Saturday, February 23, 2013

Candlelight Club, 15th February

Candlelight Club is charming. Just charming. Rather prosaically the Candlelight Club is called so because the entire venue is lit solely with candles. It is very ambient. I think the Candlelight Club would be the perfect romantic date. The lighting is low - perfect for canoodling, there is background music but none too loud  - so perfect for hushed, enamoured tones, and there's a spot of live music throughout the night - for the perfect excuse to dance and get some tantalising physical contact.




But that's not to say it's not a fun night out for a group of you and I saw many such groups there, who had obviously reserved tables (for a further fee - although it does include a bottle of champagne) and who were also ordering from the menu and making a night of it.

Like Prohibition, the Candlelight Club harks back to the Prohibition era and you are encouraged to dress accordingly. I loved seeing everyone in their various costume. The 1920s were definitely glamorous in their way and everyone dressed in their best vintage lends the night a touch of decadence. The tables were scattered with bullets and petals in an homage to the Valentine's Day Massacre which was this evening's theme. The venue was 'intimate' - much much tinier than I was expecting which went some way to explain why tickets sell out so quickly. But it was also part of the charm and made you feel even more so that you were in some hidden speakeasy that shouldn't really exist - open to only those in the know.



Everything was on one floor, with a bar serving cocktails down one side, a stage at the front and the several tables which you could book in advance or perhaps you could nab one if you were early enough. (We weren't.) There were five cocktails to choose from, all at a very reasonably priced 7.50. I wanted to try one of each but given my funds settled for three - the Horse's Head, Smoking Barrel and the Crime of Passion. All were mixed expertly by the debonair bartenders who were clearly having a whale of a time, entertaining the crowd at the bar with some of their flair bartending.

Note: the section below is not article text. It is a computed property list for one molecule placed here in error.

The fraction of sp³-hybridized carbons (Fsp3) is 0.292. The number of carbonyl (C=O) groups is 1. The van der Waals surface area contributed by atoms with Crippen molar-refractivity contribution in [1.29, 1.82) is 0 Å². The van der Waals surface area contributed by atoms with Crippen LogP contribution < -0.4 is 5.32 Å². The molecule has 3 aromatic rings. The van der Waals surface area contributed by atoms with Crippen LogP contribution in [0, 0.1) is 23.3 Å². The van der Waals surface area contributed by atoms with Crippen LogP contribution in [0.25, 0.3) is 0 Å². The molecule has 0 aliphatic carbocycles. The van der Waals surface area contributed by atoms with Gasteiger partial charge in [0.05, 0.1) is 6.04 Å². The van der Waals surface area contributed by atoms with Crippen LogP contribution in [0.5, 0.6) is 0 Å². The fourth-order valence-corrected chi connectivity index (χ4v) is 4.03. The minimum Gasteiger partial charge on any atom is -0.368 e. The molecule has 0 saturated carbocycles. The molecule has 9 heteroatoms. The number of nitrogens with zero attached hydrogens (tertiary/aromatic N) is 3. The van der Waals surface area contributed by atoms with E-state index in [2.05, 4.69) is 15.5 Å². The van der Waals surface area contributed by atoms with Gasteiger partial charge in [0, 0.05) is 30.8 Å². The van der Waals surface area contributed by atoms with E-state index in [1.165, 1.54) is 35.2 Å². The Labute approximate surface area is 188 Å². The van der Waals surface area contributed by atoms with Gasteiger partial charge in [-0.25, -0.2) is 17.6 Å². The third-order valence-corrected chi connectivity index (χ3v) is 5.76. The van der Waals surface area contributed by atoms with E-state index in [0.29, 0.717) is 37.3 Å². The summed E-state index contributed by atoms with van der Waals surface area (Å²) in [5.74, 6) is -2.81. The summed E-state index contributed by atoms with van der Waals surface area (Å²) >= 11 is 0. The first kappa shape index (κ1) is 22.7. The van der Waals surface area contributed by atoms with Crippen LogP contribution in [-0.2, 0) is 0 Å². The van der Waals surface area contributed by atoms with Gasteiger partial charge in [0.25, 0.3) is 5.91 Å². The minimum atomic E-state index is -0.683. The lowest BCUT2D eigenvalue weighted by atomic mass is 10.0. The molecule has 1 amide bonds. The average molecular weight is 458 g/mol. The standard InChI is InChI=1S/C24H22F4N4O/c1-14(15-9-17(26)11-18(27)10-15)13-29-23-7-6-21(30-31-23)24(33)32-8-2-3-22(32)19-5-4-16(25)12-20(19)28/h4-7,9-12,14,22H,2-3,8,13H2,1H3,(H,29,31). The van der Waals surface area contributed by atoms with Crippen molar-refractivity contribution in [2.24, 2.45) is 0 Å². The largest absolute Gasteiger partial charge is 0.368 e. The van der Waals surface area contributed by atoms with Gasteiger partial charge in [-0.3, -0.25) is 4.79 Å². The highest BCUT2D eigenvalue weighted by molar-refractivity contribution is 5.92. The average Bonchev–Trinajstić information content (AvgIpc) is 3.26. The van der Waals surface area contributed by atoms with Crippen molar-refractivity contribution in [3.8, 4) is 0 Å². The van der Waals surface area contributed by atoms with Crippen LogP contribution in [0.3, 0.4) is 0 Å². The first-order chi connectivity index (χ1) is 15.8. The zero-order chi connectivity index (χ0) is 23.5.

Candlelight Club had been so good as to respond to my twitter enquiry about what time the live acts started and Gloria and the G Spots came on very promptly at 9 pm for their first set as promised. It consisted of modern classics (if that's not too much of an oxymoron) reimagined to fit the Prohibition jazzy style so completely that at first I took them for original, or at least originating-of-the-era songs. Gloria had a distinctive almost warbling singing voice that you could easily imagine listening to if you suddenly found yourself transported back to the real 1920s.



The night is not a wild night - although dancing is most definitely welcome and as the night wore on the dance floor became ever crowd - but I really enjoyed it. It finishes at 12 so there can't be too much debauchery before people make their way home. People danced to both Gloria and her Gs as well as the DJ in between and while I am no expert on the period, something about it felt more authentic than Prohibition for precisely the reason that it was more low key.

I was feeling a little under the weather myself and had to ensure I was well enough to make it to Belle Epoque the next night so bowed out around half eleven, though I definitely would have preferred to stay until the last candle was snuffed out.




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I work as an editor in educational publishing by day, and then spend most of my spare time discovering interesting things to do in London, and taking people there with my own Meetup.